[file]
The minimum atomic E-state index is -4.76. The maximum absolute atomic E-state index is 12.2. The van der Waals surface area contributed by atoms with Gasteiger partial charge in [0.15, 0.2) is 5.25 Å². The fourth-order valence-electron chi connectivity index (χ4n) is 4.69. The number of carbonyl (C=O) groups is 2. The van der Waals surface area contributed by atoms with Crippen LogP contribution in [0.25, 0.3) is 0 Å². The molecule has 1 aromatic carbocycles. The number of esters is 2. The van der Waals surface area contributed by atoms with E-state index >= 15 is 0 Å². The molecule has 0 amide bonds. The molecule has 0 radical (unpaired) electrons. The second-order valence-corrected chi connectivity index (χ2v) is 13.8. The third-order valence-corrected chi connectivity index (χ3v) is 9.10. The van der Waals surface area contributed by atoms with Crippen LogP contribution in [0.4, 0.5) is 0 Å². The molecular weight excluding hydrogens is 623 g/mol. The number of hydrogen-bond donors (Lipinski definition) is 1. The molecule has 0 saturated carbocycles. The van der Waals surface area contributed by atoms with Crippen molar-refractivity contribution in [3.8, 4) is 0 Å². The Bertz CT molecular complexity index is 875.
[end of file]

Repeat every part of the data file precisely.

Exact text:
The minimum atomic E-state index is -4.76. The maximum absolute atomic E-state index is 12.2. The van der Waals surface area contributed by atoms with Gasteiger partial charge in [0.15, 0.2) is 5.25 Å². The fourth-order valence-electron chi connectivity index (χ4n) is 4.69. The number of carbonyl (C=O) groups is 2. The van der Waals surface area contributed by atoms with Crippen LogP contribution in [0.25, 0.3) is 0 Å². The molecule has 1 aromatic carbocycles. The number of esters is 2. The van der Waals surface area contributed by atoms with E-state index >= 15 is 0 Å². The molecule has 0 amide bonds. The molecule has 0 radical (unpaired) electrons. The second-order valence-corrected chi connectivity index (χ2v) is 13.8. The third-order valence-corrected chi connectivity index (χ3v) is 9.10. The van der Waals surface area contributed by atoms with Crippen LogP contribution in [0.4, 0.5) is 0 Å². The molecular weight excluding hydrogens is 623 g/mol. The number of hydrogen-bond donors (Lipinski definition) is 1. The molecule has 0 saturated carbocycles. The van der Waals surface area contributed by atoms with Crippen molar-refractivity contribution in [3.8, 4) is 0 Å². The Bertz CT molecular complexity index is 875.